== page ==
In conversation with friends, my granddaughter, an historical interpreter at Colonial Williamsburg, described the question she asks people on the tour she leads at the palace. Who was the last governor to inhabit the palace? If no one answers she gives a clue. “He’s a well-known historical figure with red hair.” If still no one answers, she gives another clue. “He wrote the Declaration of Independence.”

Getting the answer, one friend averred “I don’t really care what color hair he had.”

Here’s my reaction. I think it’s very important to know what color hair he had. Why? Because we learned in school, and in the years following, to see our founding fathers as icons, fixed images of wisdom and unchangeable truths. It follows that we adhere to them as if they are not to be challenged.

That’s not the truth. These were real men, courageously working together to break away from old restraints and establish a new society. They worked, argued, fought, and compromised within the limits of their own experience. The Declaration of Independence was a work in progress, on which they finally decided to agree and get on with it.

Why is it important that Jefferson had red hair? Because it describes him as a living, imperfect human being who needed haircuts. The danger in sealing the arguments of our founders as if they were fixed, unchangeable, perfect-for-all-time pronouncements is to deny the very treasure they left us with… the flexibility and freedom to move and change with the demands of the time and the people who populate it.

In appreciation of Martin Luther King on his day.


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  1. YES I say! wonderful observation. No more icons. A red-haired icon – not possible.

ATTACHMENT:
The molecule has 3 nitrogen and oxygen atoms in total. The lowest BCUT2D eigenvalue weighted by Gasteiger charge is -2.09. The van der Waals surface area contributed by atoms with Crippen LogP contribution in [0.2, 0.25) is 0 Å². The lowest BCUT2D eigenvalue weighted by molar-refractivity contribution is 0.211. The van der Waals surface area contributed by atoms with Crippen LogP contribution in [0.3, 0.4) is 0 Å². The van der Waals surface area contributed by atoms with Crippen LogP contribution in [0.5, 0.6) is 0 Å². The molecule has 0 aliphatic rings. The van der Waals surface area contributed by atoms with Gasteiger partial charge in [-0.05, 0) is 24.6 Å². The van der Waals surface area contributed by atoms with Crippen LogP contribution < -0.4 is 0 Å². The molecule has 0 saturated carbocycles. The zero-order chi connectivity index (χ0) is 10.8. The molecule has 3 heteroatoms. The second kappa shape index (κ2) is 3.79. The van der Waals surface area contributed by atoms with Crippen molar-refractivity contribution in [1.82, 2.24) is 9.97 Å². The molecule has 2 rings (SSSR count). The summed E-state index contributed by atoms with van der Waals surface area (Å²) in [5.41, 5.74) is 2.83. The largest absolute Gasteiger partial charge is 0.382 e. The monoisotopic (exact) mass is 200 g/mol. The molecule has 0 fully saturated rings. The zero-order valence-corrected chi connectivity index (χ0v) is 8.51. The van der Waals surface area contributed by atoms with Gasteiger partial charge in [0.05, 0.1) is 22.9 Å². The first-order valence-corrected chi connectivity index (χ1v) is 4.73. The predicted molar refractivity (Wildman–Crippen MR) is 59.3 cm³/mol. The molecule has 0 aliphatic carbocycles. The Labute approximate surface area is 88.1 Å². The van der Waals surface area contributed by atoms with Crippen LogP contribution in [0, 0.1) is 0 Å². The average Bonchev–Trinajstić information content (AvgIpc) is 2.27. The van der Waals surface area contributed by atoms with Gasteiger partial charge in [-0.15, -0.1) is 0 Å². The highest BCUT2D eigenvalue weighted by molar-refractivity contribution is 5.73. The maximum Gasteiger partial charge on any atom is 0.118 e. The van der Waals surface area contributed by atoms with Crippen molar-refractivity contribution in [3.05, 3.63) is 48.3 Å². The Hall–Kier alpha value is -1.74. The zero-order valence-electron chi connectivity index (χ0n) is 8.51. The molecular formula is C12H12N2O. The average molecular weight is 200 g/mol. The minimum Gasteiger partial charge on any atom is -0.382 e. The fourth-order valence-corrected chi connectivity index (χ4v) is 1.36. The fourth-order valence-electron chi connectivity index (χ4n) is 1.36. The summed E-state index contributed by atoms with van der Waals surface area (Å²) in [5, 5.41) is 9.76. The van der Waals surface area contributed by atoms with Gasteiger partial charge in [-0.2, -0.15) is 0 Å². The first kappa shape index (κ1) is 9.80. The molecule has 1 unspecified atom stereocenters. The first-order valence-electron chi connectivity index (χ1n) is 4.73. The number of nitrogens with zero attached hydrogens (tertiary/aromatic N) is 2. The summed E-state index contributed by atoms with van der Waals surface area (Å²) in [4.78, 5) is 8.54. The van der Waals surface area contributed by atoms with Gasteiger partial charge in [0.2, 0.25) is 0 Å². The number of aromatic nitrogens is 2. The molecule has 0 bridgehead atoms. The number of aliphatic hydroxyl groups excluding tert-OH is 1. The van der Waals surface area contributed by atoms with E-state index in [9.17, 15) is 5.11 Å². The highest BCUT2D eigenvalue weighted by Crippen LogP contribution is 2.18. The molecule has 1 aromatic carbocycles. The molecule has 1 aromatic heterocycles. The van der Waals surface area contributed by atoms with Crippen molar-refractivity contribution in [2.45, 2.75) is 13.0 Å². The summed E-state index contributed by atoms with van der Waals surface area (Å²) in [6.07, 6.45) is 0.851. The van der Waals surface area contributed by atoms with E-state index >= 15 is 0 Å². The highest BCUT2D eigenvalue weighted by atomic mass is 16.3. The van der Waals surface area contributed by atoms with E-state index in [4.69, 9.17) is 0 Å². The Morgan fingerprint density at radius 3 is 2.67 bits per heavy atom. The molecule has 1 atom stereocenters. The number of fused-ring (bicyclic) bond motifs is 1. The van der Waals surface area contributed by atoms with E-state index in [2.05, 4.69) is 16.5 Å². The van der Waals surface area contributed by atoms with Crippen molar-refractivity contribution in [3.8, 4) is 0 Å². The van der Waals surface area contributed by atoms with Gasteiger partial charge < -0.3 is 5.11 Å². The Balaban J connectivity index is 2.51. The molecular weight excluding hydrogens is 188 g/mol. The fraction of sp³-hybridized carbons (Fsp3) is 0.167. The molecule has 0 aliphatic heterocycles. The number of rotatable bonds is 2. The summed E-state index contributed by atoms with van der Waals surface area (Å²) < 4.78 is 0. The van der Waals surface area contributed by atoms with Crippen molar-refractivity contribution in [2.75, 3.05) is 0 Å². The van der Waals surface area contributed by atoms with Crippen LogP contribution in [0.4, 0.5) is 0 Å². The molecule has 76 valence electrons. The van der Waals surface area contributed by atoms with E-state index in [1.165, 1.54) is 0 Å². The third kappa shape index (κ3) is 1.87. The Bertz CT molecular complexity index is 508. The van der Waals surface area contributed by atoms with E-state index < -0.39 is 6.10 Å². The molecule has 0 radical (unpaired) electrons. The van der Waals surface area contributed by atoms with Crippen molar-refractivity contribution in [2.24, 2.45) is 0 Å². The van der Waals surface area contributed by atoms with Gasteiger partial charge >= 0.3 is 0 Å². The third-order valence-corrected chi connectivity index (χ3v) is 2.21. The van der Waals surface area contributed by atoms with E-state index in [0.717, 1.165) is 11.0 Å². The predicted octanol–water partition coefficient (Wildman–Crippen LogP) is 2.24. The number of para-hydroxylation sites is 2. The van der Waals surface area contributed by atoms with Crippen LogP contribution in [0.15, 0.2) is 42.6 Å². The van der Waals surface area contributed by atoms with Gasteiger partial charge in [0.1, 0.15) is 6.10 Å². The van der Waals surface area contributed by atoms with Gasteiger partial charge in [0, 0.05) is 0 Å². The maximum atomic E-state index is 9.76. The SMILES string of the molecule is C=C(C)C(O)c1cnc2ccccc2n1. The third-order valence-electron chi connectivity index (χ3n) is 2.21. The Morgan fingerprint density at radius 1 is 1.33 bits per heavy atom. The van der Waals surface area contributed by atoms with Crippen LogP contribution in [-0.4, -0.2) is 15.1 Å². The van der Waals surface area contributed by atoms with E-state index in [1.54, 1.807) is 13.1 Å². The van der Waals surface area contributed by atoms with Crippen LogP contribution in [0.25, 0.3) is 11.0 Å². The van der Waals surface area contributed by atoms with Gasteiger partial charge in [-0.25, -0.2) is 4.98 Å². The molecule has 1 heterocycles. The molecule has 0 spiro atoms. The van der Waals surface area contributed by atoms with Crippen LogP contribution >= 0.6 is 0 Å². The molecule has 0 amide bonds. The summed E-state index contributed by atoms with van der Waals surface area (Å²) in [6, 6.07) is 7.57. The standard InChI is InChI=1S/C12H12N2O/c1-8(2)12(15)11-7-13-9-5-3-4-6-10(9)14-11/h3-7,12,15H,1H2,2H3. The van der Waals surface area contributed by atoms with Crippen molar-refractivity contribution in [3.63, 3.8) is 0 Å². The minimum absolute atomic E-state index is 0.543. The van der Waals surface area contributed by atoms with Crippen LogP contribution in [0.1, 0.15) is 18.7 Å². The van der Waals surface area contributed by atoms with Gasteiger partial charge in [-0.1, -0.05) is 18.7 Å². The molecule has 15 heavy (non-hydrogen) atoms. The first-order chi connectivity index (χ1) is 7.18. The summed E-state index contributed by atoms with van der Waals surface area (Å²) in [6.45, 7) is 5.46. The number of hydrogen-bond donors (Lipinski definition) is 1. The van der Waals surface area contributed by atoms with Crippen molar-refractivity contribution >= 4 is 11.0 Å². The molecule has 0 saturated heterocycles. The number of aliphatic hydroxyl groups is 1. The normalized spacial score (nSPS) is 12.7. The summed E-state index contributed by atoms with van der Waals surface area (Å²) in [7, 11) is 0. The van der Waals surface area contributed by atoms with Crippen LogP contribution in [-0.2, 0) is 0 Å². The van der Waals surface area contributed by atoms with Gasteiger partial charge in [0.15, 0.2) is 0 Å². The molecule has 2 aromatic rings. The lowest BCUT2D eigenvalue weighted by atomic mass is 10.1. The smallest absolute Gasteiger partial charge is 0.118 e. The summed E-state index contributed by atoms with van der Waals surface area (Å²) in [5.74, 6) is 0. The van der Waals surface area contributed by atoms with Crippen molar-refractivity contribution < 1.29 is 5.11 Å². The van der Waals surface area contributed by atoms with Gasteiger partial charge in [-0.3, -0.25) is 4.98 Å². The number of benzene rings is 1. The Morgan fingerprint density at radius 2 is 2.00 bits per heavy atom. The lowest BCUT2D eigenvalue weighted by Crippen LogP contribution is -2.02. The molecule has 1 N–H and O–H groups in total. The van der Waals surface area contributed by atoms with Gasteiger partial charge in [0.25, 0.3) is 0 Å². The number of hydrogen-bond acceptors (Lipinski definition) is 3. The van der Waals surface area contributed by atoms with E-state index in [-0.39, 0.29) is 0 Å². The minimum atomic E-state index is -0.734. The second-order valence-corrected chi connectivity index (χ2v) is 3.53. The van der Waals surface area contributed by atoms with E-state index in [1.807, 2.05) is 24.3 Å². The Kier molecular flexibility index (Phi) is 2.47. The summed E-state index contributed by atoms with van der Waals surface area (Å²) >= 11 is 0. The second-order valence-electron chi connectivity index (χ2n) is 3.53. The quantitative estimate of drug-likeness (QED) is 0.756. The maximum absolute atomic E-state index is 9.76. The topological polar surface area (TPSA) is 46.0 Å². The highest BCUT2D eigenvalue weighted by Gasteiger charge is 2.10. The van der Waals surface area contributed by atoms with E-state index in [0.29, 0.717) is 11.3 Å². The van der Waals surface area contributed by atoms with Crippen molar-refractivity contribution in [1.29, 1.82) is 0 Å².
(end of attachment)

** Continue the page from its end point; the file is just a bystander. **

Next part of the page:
2. at first I didn’t see where you were headed with the hair, but in the end I loved the point you were making. thanks, I enjoyed this

  3. The originals of every social, national, or cultural iconography ALL have clay feet. Jefferson certainly had his. I wonder whether the children his slave woman bore to him had red hair. Do you suppose? He wrote the Declaration of Independence, yet, like the rest of us, had a few “dependencies” of his own that later icons (MLK and the like) addressed to rescue the essential philosophical principle of The Declaration of Independence from the time-bound perceptual and moral framework that held Jefferson and his compatriots from fulfilling its meaning and potential. So…the next time you see someone with red hair and darker skin…remember…it may be kin to one of the nation’s most revered icons. 🙂 Thanks, Mona. .

  4. Thanks for the smile, and the search for red-haired dark-skinned sons (daughters)-of-an-icon.

    And thanks for a good “save” at the MLK celebration last evening.

  5. I have been studying the Book of Morman and Brigham Young and Joesph Smith. I believethe founders of this religion had feet of clay.

  6. Well said, Mona, and something important to remember. Too bad we don’t all think about it like that.

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